U.S. fast-food protests return amid push for higher minimum wage

The Associated Press
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NEW YORK—Fast-food workers and labour organizers marched, waved signs and chanted in cities across the U.S. Thursday to demand  higher wages.

Demonstrators rally Thursday for better wages outside a McDonald’s restaurant in New York as part of a national protest. Demonstrations planned in 100 U.S. cities are part of push by labour unions, worker advocacy groups and Democrats to raise the federal minimum wage of $7.25.

Organizers say employees planned to forgo work in 100 cities, with rallies set for another 100 cities. But by late afternoon, it was unclear what the turnout was or how many of the participants were workers. At targeted restaurants, the disruptions seemed minimal or temporary.

The protests are part of an effort that began about a year ago and is spearheaded by the Service Employees International Union, which has spent millions to bankroll local worker groups and organize publicity for the demonstrations.

Protesters are calling for pay of $15 an hour, but the figure is seen more as a rallying point than a near-term possibility.

At a time when there’s growing national and international attention on economic disparities, advocacy groups and Democrats are hoping to build public support to raise the federal minimum wage of $7.25. That comes to about $15,000 a year for full-time work.

On Thursday, crowds gathered outside restaurants in cities such as Boston, Lakewood, Calif., Phoenix, Washington, D.C., and Charlotte, N.C., where protesters walked into a Burger King but didn’t stop customers from getting their food.

In Detroit, about 50 demonstrators turned out for a pre-dawn rally in front of a McDonald’s. A few employees said they weren’t working, but a manager and other employees kept the restaurant open.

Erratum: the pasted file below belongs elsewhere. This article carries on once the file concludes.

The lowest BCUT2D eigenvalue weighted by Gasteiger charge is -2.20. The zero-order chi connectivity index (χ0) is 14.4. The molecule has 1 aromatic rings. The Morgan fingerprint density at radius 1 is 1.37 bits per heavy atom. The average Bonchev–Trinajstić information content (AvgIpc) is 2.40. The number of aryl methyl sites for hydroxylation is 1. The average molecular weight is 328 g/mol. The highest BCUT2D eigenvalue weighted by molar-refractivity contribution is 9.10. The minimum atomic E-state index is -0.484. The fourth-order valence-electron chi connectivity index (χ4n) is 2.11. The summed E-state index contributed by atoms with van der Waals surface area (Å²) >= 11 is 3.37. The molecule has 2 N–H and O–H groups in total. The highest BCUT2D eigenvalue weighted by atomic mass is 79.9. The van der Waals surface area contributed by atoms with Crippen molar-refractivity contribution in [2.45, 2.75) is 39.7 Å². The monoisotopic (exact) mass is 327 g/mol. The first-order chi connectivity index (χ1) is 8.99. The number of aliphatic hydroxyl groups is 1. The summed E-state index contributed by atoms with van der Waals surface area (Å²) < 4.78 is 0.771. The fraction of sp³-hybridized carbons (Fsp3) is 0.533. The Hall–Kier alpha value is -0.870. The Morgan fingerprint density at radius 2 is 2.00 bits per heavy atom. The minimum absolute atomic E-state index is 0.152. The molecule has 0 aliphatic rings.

Julius Waters, a 29-year-old McDonald’s maintenance worker who was among the protesters, said it’s hard making ends meet on his wage of $7.40 an hour.

“I need a better wage for myself, because, right now, I’m relying on aid, and $7.40 is not able to help me maintain taking care of my son. I’m a single parent,” Waters said.

In New York City, about 100 protesters blew whistles and beat drums while marching into a McDonald’s at 6:30 a.m., chanting, “We can’t survive on $7.25!”

Organizations: Service Employees International Union, Democrats, Burger King

Geographic location: U.S., Boston, Lakewood, Calif. Phoenix Washington, D.C. Charlotte, N.C. Detroit New York City

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Recent comments

  • david
    December 06, 2013 - 13:18

    Just to summarize: These people demand that there be a substantial increase on the minimum wage you can pay someone, without any consideration for skills, effort or supply and demand. And these exact same people are among those vehemently opposed to allowing the most qualified and experienced business leaders from making whatever those who employ them, using their own free will and money, wish to pay them. Seems perfectly sensible.